So I've been slowing collecting these books, one at a time. I almost have the full first set, BUT I'm absolutely tortured by my inability to get Crime and Punishment and Madame Bovary. They are two of the most gorgeous designs, but because Penguin US doesn't own the rights to the translation, you can't buy them in America. I want to plan a trip to Canada or England just to get copies, but from what I can tell, they're sold out there too. Occassionally, a copy will pop up on Ebay, but for way too much money--$99 for a book with a $20 list price? Boo, no fair.
So 8 of the first series and 5 of the second are available right now, and another 7 will be released in September (although I did get Shakespeare's Sonnets and a Lover's Complaint this past weekend at Anthropologie, and Amazon has it only available for pre-order). Some kind soul put together this Amazon list for easy reference. The books are available online, at Anthropologie, and major bookstores (which you should support!).
Say that you disagree with my statement that buying books for display is a little tacky, and you think books should be displayed only. Anthropologie has the solution!
The Stacked Paperback Wallpaper, $198 for 18 square feet, is adorable but a bit claustrophobia-inducing. Can you imagine a whole room wallpapered in this? I'd have nightmares about all those stacks toppling down on me! My other misgiving is that many of the titles are in French, thus unrecognizable to me. It's like when you go to Ikea and all the fake books in those carefully designed bedrooms and living rooms are in Swedish. There are some familiar titles in this wallpaper--Lolita, Tropic of Capricorn, Looking for Mr. Goodbar. But if you want book-based art, wouldn't you prefer to have your favorite titles on display?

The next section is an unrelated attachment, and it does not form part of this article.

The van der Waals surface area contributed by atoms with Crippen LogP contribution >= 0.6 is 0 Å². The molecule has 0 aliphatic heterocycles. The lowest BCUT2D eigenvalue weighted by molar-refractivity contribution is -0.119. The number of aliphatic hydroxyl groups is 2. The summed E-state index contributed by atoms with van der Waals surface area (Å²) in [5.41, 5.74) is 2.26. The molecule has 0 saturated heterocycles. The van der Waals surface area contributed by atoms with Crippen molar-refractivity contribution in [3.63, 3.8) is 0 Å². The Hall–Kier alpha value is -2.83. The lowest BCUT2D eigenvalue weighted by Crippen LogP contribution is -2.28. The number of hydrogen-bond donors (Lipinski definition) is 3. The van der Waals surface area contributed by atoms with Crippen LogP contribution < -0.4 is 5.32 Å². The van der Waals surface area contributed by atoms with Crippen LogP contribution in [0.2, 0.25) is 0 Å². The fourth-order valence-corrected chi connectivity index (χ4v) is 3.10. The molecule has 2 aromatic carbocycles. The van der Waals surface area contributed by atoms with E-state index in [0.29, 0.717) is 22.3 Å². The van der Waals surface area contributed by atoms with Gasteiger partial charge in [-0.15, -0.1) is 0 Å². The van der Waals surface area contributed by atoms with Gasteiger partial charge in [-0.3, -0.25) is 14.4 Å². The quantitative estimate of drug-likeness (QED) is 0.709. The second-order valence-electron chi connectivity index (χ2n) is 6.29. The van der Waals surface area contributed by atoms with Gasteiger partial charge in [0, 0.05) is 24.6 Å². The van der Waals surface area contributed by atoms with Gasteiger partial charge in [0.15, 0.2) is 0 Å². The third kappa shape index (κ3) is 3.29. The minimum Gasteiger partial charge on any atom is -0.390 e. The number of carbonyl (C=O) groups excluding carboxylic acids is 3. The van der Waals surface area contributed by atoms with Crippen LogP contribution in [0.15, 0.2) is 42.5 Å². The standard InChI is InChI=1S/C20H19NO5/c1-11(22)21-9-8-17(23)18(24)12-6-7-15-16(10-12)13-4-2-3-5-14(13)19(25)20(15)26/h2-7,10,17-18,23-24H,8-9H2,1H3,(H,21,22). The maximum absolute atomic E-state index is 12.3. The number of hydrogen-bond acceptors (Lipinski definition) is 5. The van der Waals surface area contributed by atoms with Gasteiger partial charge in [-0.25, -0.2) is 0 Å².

Which brings me to artist Jane Mount, who was recently featured on the National Post's book blog. Her website is called Ideal Bookshelf, and here's an example of her work:
In her own words:
We show off our books on shelves like merit badges, because we're proud of the ideas we've ingested to make us who we are, and we hope to connect with others. I think this is endearing and charming. When I paint someone else's bookshelf and they have the same book I do, I feel inordinately joyful about it, and about them.I'm also fascinated by the design of books spines. It's such a small place for a lot of information, with very little room for distinct characteristics, even though it's exactly what you use to identify books first. As someone who does a lot of design work, I enjoy the process of turning graphics into "art". And I love that a book is something created very personally and then mass-produced in order to affect many other people very personally. I group and paint them to turn them back into something very personal and intimate."
Ok, not really. But close enough. Put your Harry Potter books on these and you can make Wingardium Leviosa jokes every day! The pictured shelves are $9.76 from Barnes and Noble, but you can get them at Home Depot, The Container Store, Amazon, etc.
And if you still have an appetite for those lovely objects we call books (and which we occasionally open up and read the less pretty insides of), check out the Bookshelf Porn tumblr. It's exactly what it sounds like.